Baxter also talks about the expertise (and how much cash) it takes to start a brand today.
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Sean Baxter started bartending in Brisbane, in the 2000s, and soon enough — as a lot of Brisbane bartenders did in those days — found himself moving to Melbourne. It was there he got into training, doing work for Sven Almenning’s Behind Bars agency, which then led to working with Diageo’s whisky brands as an ambassador — a pretty great gig for someone who loves to communicate, as Sean does.
But a change in pace and the desire to start a family saw Baxter and his wife moving to Adelaide, and beginning a new chapter in his career: starting a spirits brand with two people he kinda knew, but with whom he wasn’t exactly close mates.
Never Never Distilling Co. formed in 2016 and released its first bottling, their Triple Juniper Gin, in 2017. Since then, they’ve won numerous accolades, among them the title of Champion Australian Distillery two years in a row at the Australian Distilled Spirits Awards. They’ve picked up medals at shows around the world, and were adopted early on by the bar trade. I love their Juniper Freak Gin. It’s quite the journey.
Through it all, Sean’s role has been something of the chief storyteller, with Tim Boast as their distiller, and George Georgiadis as their business brain — that’s the co-founding trio.
But it’s that hospitality background of Sean’s that I think makes this episode of Drinks At Work so interesting, and here he shares some insight into how they got their endeavour going, what it took to start their brand and what it might take to launch a new brand in the saturated market of 2023. There’s a lot of insight here to be had for anyone, particularly bartenders, who are looking at starting their own ventures — whether that’s a spirits brand like Sean, or their own bar, or whatever business idea you might have.
The Quotable Sean Baxter
“That’s the thing about getting involved with mates — sometimes you struggle telling people that their ideas are shit.” The three co-founders behind Never Never Distilling Co. kinda knew each but kinda didn’t. And that was a good thing, Baxter says. If they had something to say that another might not like, they weren’t afraid of jeopardising a long history of friendship or pulling their punches. “We weren’t mates,” Seans says, but they weren’t strangers either. “We knew each other well enough to trust each other.”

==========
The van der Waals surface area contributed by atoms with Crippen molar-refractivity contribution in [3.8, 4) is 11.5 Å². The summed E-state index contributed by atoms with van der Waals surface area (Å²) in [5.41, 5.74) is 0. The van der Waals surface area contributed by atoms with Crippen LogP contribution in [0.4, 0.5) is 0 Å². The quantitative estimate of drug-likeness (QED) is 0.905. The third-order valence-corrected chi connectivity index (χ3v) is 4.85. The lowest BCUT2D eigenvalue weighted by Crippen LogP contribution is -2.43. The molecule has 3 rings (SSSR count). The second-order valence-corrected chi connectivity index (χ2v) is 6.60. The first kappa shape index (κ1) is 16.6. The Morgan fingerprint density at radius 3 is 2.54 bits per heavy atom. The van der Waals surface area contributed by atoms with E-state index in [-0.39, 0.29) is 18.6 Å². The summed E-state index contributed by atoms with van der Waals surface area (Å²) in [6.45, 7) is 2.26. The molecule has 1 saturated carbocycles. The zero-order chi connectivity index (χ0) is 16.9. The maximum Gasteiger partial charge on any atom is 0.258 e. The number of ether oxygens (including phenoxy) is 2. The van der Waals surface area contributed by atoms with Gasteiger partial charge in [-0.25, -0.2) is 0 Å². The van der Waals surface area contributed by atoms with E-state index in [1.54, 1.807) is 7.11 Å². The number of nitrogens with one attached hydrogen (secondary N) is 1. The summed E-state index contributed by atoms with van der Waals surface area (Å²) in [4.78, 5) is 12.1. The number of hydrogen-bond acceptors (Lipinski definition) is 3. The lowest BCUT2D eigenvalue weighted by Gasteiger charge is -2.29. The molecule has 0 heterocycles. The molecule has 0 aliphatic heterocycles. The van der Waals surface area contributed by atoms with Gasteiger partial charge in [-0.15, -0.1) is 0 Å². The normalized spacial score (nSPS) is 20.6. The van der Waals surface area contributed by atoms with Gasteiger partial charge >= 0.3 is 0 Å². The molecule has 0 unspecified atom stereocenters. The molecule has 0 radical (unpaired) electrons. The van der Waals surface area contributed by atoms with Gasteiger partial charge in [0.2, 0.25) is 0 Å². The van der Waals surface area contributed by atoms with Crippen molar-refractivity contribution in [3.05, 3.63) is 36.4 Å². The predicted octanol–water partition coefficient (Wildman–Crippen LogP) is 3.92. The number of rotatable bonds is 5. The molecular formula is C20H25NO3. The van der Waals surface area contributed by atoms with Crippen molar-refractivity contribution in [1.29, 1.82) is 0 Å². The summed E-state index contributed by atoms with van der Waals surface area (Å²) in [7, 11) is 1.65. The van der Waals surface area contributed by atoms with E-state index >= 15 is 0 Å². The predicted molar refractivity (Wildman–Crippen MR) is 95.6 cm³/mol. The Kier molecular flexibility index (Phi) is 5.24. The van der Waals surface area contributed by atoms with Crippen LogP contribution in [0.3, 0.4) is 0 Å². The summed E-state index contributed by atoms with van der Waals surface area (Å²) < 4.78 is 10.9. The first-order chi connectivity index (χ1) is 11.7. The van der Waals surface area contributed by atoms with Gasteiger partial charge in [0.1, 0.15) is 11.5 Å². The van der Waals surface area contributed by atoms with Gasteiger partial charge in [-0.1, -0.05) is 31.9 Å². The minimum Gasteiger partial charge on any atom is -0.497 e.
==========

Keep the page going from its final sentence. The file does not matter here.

“It was a hard start.” Never Never Distilling Co. was very small scale at the start. They famously took up a small space in a corner of a warehouse of Big Shed Brewing, running their distillery on what amounted to a wall. “It had no running water,” Sean says.
“We bought the still because it was the cheapest one we could afford.” But necessity being the mother of invention, that particular still had a vapour basket. Their experiments early on led them to the discovery that juniper distilled in the vapour basket, as opposed to the pot of the still, had a different quality. They steeped some juniper, too, and then presto: you have their signature product, the Triple Juniper Gin.
“You need to be fearless.” It’s a quote from Sean but it’s something that Starward whisky’s founder David Vitale told him before they began. It’s also a line they’ve adopted — you’ll find ‘fearless’ on their tees, he says — and it’s a reminder that this endeavour was always going to be hard.
“The big difference today is that the market is swamped.” Never Never formed in 2016, and released. Their first spirit in 2017. Back then, there were quite a few Australian gins around, but nothing on the scale of what we have today. And their juniper-forward take on Australian gin was actually what made them stand out — and what made them beloved by bartenders.
“We’re all able to fill a part of the business that is absolutely critical.” It’s advice you’ll hear again and again for business owners, whether you’re wanting to open a bar or establish Australia’s premier akvavit brand: choose business partners that bring something to the table you don’t have.
“Know who you’re making it for.” This is advice I wish more people would heed. It’s all well and good to make a great product, but if you don’t know who it’s going to — who is going to want to actually part with their hard-earned to buy the stuff — then you’re going to have a lot of great product to drink for yourself. The same advice, I feel, applies to bartenders creating new drinks; I’m sure you think it’s tasty, but is it something people actually want to drink?